So where do we go from here?


Pro-lifers are here to stay in the Conservative Party of Canada. We have shown that with the election of Andrew Scheer as leader, the number of pro-lifers nominated and elected as new Conservative MPs in the last federal election, the election of Erin O’Toole as the new leader of the party, and now two policy conventions in a row.


However, there is still work to be done.


If pro-lifers had taken their rightful place on their local Conservative EDA boards of directors, then we would have been able to secure enough votes to get our pro-life policies to the convention floor and passed at this convention. It's a weak spot in our movement, however it's a weak spot that can be easily strengthened as we have enough numbers in most ridings to have a pro-life majority on the EDA boards of directors. We will be in touch in the coming weeks to prepare for the round of Annual General Meetings (AGMs) this coming autumn (2021) and next spring (2022) to help pro-lifers take their rightful place.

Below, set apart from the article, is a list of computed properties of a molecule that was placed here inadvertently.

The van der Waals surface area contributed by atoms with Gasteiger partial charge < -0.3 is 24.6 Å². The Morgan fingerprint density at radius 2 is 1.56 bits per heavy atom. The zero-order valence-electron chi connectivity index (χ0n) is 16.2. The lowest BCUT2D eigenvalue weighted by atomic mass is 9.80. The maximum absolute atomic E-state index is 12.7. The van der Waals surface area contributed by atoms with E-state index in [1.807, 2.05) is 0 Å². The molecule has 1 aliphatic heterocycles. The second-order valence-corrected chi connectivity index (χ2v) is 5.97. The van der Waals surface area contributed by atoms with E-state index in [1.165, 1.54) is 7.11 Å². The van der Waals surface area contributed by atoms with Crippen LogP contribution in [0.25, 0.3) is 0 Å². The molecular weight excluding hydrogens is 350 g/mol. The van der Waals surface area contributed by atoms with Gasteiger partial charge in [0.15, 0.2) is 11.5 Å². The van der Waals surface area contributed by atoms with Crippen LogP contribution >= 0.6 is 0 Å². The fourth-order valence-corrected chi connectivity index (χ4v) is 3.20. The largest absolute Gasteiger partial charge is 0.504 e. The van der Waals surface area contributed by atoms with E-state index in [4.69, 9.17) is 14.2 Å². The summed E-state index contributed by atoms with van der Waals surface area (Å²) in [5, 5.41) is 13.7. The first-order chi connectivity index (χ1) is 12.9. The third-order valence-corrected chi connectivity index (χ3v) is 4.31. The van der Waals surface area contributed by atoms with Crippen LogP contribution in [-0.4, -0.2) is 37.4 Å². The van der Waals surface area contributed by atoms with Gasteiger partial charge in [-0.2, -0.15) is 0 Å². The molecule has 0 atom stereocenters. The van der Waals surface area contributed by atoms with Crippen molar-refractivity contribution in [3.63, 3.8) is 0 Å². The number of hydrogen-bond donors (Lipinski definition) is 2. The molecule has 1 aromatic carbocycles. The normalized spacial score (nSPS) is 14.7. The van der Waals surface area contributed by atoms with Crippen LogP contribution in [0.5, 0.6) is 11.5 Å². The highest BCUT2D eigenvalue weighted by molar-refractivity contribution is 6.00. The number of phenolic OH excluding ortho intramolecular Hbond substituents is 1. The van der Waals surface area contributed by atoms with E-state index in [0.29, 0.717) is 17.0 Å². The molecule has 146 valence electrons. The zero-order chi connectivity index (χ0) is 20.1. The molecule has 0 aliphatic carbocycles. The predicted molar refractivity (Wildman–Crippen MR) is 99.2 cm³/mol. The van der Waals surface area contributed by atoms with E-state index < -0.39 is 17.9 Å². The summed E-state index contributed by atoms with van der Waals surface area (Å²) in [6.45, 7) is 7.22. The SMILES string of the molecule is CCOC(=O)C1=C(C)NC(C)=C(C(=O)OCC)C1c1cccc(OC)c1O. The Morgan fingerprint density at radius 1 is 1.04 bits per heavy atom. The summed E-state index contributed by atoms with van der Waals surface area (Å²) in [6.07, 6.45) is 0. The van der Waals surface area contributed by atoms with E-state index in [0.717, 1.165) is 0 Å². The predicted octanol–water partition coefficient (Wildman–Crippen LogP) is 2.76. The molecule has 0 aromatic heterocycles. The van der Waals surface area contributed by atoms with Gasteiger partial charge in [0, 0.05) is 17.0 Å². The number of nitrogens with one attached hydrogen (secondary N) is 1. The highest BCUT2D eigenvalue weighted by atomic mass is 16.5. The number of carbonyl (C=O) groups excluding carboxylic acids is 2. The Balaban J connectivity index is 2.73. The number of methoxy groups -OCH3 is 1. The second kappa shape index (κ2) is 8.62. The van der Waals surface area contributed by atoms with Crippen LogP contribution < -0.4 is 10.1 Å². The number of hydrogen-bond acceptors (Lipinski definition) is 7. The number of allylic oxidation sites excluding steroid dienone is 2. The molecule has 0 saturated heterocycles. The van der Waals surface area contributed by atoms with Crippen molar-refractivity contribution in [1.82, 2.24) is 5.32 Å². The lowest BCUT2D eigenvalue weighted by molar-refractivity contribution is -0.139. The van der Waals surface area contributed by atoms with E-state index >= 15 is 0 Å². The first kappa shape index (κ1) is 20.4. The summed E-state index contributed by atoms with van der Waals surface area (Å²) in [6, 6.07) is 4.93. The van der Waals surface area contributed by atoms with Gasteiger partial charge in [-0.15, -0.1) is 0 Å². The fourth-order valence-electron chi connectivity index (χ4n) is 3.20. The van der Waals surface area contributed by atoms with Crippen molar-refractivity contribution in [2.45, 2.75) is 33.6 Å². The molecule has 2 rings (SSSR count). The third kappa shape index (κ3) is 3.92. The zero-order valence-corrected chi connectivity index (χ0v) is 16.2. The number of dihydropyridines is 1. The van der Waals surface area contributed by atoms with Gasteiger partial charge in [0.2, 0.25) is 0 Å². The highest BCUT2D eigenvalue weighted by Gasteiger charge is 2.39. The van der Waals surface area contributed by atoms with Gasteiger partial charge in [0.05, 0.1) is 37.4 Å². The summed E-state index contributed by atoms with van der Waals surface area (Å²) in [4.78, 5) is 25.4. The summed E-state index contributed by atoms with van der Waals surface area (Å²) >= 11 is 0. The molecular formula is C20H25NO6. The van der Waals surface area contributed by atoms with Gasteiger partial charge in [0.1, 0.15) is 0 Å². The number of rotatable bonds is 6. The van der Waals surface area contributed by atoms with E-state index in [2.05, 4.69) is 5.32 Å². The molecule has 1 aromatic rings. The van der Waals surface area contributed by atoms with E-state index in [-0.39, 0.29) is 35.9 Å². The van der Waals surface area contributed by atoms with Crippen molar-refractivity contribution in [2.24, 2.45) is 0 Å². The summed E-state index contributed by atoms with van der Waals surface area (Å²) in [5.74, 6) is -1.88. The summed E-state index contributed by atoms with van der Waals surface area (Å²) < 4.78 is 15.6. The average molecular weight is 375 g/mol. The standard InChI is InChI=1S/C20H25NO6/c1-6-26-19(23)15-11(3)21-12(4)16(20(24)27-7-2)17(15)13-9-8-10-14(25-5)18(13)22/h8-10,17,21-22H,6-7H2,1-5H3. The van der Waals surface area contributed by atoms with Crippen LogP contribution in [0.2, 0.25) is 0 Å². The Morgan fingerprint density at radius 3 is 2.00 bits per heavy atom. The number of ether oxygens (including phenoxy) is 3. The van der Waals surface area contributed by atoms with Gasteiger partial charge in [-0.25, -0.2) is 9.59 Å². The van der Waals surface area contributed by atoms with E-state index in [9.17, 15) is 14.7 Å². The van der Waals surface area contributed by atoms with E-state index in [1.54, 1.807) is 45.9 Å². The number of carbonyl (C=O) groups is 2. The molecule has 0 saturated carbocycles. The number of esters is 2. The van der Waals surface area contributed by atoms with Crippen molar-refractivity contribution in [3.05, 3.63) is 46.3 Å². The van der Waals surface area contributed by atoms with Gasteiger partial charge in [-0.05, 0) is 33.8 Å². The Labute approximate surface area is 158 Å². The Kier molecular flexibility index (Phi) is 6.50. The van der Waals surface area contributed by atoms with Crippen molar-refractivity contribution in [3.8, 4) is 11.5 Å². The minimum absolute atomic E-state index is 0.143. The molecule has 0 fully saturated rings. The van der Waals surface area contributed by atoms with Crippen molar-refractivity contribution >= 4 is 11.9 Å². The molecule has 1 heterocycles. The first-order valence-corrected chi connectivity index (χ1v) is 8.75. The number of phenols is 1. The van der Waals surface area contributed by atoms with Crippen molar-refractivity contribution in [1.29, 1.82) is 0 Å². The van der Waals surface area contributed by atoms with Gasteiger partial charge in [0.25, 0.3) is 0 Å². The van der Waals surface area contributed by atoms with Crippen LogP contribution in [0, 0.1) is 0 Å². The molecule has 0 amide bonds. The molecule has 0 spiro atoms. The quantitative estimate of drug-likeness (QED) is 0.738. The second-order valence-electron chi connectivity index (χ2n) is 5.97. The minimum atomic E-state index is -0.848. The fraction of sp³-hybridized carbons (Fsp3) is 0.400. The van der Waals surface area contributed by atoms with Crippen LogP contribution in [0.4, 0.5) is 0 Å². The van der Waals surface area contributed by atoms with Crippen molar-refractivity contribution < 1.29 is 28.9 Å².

Uniting the movement


At the beginning of this process, we had reached out to a variety of pro-life organizations to work with us on this convention. We were pleased by the number of pro-life organizations who had responded to the call of unity. We had weekly calls together, took in their concerns and made sure that our communications and recommendations reflected the input of all the groups working together. We discussed both strategy and tactics; the pro-life movement within the party and overall came out all the stronger.


We will continue to make further attempts to include even more pro-life organizations in our working group as we move forward and work to ensure that enough pro-life politicians are elected and pro-life laws are finally passed in Canada. 


We have begun the process of reaching out to all the pro-life National Councillors who won their positions, including to those who were not endorsed by RightNow in lieu of other worthy candidates. We feel it is imperative that we work together as much as possible going forward.